A shift in the thermoregulatory curve as a result of selection for high activity-related aerobic metabolism
Journal article, Peer reviewed
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Original versionFrontiers in Physiology. 2017, 8. 10.3389/fphys.2017.01070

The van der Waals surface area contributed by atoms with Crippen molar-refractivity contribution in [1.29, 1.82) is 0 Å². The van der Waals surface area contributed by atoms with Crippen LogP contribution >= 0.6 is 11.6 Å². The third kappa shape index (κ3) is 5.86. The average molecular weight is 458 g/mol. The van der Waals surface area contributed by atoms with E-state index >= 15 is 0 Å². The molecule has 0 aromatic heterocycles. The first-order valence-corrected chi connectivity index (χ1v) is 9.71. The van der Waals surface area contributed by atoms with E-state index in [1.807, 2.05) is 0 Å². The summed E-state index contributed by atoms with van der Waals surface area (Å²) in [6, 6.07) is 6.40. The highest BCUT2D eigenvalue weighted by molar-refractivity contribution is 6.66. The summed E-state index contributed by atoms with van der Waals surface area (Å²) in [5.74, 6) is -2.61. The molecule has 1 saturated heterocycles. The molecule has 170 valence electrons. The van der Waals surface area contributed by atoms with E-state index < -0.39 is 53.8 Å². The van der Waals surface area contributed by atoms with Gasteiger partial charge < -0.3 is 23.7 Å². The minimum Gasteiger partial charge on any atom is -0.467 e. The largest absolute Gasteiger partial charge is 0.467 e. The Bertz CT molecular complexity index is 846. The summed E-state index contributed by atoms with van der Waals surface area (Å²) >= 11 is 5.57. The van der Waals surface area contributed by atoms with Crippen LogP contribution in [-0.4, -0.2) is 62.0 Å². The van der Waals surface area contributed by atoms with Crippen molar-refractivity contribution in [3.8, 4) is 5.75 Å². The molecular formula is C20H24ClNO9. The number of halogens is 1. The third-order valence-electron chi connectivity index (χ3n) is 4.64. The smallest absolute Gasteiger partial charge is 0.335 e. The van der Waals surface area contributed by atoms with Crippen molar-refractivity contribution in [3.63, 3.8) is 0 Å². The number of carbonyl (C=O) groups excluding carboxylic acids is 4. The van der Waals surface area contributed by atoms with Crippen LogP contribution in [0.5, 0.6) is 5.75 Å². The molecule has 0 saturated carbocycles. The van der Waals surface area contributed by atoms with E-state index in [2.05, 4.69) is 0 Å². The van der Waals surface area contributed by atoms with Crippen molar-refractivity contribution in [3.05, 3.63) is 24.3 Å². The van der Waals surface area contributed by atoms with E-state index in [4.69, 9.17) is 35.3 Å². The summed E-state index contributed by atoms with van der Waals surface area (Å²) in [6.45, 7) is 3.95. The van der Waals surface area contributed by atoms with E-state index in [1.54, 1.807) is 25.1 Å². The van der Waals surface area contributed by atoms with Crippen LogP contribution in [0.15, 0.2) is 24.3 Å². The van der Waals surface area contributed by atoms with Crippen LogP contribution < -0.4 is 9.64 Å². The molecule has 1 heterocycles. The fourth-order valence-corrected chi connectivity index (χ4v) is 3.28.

According to the “aerobic capacity model,” endothermy in birds and mammals evolved as a result of natural selection favoring increased persistent locomotor activity, fuelled by aerobic metabolism. However, this also increased energy expenditure even during rest, with the lowest metabolic rates occurring in the thermoneutral zone (TNZ) and increasing at ambient temperatures (Ta) below and above this range, depicted by the thermoregulatory curve. In our experimental evolution system, four lines of bank voles (Myodes glareolus) have been selected for high swim-induced aerobic metabolism and four unselected lines have been maintained as a control. In addition to a 50% higher rate of oxygen consumption during swimming, the selected lines have also evolved a 7.3% higher mass-adjusted basal metabolic rate. Therefore, we asked whether voles from selected lines would also display a shift in the thermoregulatory curve and an increased body temperature (Tb) during exposure to high Ta. To test these hypotheses we measured the RMR and Tb of selected and control voles at Ta from 10 to 34°C. As expected, RMR within and around the TNZ was higher in selected lines. Further, the Tb of selected lines within the TNZ was greater than the Tb of control lines, particularly at the maximum measured Ta of 34°C, suggesting that selected voles are more prone to hyperthermia. Interestingly, our results revealed that while the slope of the thermoregulatory curve below the lower critical temperature (LCT) is significantly lower in the selected lines, the LCT (26.1°C) does not differ. Importantly, selected voles also evolved a higher maximum thermogenesis, but thermal conductance did not increase. As a consequence, the minimum tolerated temperature, calculated from an extrapolation of the thermoregulatory curve, is 8.4°C lower in selected (−28.6°C) than in control lines (−20.2°C). Thus, selection for high aerobic exercise performance, even though operating under thermally neutral conditions, has resulted in the evolution of increased cold tolerance, which, under natural conditions, could allow voles to inhabit colder environments. Further, the results of the current experiment support the assumptions of the aerobic capacity model of the evolution of endothermy.